NEW YORK ( TheStreet) -- Citigroup ( C) has shaken up its management team once again with the announcement that Terri Dial, the head of its North American consumer business, is stepping down. Dial, a former Lloyds Banking Group and Wells Fargo ( WFC) executive, was hired by Citigroup CEO Vikram Pandit in March 2008 to jumpstart the ailing bank's domestic consumer franchise. Citigroup said Dial is leaving for "personal reasons." She will remain a senior advisor to Citigroup. Manuel Medina-Mora, chairman and CEO of Citi Latin America and Mexico, will replace Dial as CEO of Citigroup's Consumer Banking for the Americas operations. Medina-Mora will take on more responsibility for Citigroup's Latin America consumer operations, including that of Banamex, its Mexican retail operations, Citigroup said. Medina-Mora was also named Chairman of Citigroup's Global Consumer Council. In that role he will be responsible for Citigroup's global consumer strategy and work closely with all regional CEOs. Citigroup noted in the press release announcing Dial's resignation that since joining the institution, she has repositioned its U.S. consumer business, while helping to manage through a challenging period in its U.S. credit card business. Under Dial's leadership, the "profitability of Citi's U.S. retail bank has been improved through the acceleration of deposit growth, improvement in cross sell metrics, and a reduction of expenses," the company said. "Citi has built a strong financial and operating foundation for the future," Pandit said in a separate announcement about Medina. "We are now focused on developing our client franchise in our core businesses. Under Manuel's leadership, we will build on the progress we have made and execute our consumer strategy across our global consumer banking businesses and fully leverage our unmatched global network and emerging markets footprint."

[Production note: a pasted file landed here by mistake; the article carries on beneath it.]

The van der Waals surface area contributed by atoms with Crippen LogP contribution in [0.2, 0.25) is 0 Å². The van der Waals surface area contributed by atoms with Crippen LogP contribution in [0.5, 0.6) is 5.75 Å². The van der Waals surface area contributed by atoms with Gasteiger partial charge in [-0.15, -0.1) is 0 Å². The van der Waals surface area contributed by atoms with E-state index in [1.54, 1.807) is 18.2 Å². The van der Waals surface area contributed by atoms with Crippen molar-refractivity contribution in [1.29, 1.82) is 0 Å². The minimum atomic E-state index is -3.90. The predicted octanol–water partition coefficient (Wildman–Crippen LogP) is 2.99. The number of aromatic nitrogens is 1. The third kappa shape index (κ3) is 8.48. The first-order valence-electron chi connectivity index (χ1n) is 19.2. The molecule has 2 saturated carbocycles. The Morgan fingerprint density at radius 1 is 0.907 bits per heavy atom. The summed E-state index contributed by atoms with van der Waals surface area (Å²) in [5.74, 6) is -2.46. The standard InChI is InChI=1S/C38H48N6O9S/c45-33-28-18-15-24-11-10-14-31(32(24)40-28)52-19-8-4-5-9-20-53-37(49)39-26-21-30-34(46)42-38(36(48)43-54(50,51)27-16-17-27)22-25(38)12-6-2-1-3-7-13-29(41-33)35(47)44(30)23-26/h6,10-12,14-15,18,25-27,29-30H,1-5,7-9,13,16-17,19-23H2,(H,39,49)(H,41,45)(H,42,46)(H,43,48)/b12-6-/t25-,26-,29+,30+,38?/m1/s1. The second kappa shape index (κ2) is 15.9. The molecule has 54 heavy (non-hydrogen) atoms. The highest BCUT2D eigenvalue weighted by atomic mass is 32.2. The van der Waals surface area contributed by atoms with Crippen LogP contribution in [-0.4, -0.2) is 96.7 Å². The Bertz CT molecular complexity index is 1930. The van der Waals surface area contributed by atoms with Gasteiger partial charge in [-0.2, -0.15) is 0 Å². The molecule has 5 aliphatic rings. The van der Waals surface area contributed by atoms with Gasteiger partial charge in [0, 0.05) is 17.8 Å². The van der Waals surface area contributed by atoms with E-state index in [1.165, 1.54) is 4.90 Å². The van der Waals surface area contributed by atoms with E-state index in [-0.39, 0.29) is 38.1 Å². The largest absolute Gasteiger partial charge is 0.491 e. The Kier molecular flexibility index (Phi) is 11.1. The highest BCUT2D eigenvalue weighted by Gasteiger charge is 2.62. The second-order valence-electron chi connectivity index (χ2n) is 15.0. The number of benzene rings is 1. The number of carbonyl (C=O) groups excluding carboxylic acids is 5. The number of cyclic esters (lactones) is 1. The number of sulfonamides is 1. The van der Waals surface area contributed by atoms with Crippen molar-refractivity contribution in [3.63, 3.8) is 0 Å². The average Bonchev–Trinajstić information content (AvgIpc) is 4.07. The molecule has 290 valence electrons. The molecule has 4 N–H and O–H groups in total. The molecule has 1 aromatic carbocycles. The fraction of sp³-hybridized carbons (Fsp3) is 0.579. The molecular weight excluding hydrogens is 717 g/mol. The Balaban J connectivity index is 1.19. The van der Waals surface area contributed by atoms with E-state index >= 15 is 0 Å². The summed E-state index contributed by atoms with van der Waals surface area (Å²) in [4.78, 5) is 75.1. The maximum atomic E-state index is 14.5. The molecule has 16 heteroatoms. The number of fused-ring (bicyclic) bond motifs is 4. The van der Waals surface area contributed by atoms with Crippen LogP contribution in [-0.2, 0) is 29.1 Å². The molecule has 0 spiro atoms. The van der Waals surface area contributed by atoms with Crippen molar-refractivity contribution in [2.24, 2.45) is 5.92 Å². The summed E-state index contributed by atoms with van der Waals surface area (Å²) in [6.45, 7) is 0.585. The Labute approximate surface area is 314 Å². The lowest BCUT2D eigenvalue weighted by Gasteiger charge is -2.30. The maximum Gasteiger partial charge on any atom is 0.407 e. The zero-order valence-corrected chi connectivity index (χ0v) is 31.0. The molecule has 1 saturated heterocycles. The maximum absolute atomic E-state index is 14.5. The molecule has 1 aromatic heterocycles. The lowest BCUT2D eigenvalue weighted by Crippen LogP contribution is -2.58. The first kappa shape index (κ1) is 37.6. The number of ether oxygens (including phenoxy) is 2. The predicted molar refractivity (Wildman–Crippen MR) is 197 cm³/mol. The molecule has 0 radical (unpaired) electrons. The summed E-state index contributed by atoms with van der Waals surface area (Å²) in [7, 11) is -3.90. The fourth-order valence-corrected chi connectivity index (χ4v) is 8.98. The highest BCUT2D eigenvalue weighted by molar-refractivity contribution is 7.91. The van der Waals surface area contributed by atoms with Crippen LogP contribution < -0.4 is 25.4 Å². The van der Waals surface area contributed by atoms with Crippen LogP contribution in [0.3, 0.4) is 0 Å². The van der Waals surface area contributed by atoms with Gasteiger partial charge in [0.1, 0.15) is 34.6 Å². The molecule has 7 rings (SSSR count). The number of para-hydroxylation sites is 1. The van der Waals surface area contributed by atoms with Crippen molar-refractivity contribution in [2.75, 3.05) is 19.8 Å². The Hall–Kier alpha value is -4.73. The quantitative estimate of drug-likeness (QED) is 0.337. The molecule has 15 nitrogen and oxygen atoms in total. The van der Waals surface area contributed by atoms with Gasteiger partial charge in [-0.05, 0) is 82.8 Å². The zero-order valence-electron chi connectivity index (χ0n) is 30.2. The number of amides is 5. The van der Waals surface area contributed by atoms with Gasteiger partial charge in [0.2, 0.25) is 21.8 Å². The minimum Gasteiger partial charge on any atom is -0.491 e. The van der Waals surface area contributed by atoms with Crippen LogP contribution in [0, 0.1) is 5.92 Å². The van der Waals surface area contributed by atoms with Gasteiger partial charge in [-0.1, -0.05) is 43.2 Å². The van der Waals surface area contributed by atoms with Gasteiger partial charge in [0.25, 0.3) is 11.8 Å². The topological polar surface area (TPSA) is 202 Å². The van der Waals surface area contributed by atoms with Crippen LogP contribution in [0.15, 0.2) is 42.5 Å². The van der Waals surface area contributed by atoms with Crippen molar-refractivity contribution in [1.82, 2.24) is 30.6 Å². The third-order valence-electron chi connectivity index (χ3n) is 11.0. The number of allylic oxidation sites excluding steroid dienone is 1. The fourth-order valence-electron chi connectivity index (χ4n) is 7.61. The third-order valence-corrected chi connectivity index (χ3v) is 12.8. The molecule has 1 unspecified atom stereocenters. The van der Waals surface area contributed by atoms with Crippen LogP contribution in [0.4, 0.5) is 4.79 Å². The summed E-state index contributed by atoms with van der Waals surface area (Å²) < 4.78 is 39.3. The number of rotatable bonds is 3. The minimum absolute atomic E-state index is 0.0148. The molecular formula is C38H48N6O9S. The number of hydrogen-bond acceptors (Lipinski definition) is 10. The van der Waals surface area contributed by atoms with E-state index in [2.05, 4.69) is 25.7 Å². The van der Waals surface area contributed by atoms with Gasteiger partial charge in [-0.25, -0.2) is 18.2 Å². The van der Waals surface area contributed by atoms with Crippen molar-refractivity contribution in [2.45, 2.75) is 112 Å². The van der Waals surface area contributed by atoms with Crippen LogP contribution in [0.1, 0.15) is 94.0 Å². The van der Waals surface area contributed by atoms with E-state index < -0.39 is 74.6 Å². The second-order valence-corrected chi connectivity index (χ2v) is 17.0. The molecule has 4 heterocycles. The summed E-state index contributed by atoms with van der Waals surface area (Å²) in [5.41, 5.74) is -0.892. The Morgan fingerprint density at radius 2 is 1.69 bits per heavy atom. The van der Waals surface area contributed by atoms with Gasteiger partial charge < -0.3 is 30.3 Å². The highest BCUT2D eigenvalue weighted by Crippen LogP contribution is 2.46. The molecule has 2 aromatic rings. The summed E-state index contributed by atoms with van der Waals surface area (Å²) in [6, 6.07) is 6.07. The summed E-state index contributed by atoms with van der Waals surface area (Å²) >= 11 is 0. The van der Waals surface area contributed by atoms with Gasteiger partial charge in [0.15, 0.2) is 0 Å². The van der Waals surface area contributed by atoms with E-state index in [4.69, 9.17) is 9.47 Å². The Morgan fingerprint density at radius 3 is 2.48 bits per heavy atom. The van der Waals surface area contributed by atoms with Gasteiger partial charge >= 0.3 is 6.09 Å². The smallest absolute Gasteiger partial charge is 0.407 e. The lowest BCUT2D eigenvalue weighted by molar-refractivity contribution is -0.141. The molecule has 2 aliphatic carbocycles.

But the move should not come as a huge surprise to Citigroup followers. Dial and Vice Chairman Lew Kaden and Chief Administrative Officer Don Callahan reportedly received poor marks after Federal regulators told Citigroup to conduct an independent analysis of its management team. The report, conducted by Egon Zehnder, was positive in its assessment of Pandit but critical of management one tier lower. The news also follows the resignation of John Deutch, a director for more than a decade, from the company's board on Jan. 7. Citigroup shares were up 2% before the markets opened to $3.66. --Written by Laurie Kulikowski in New York.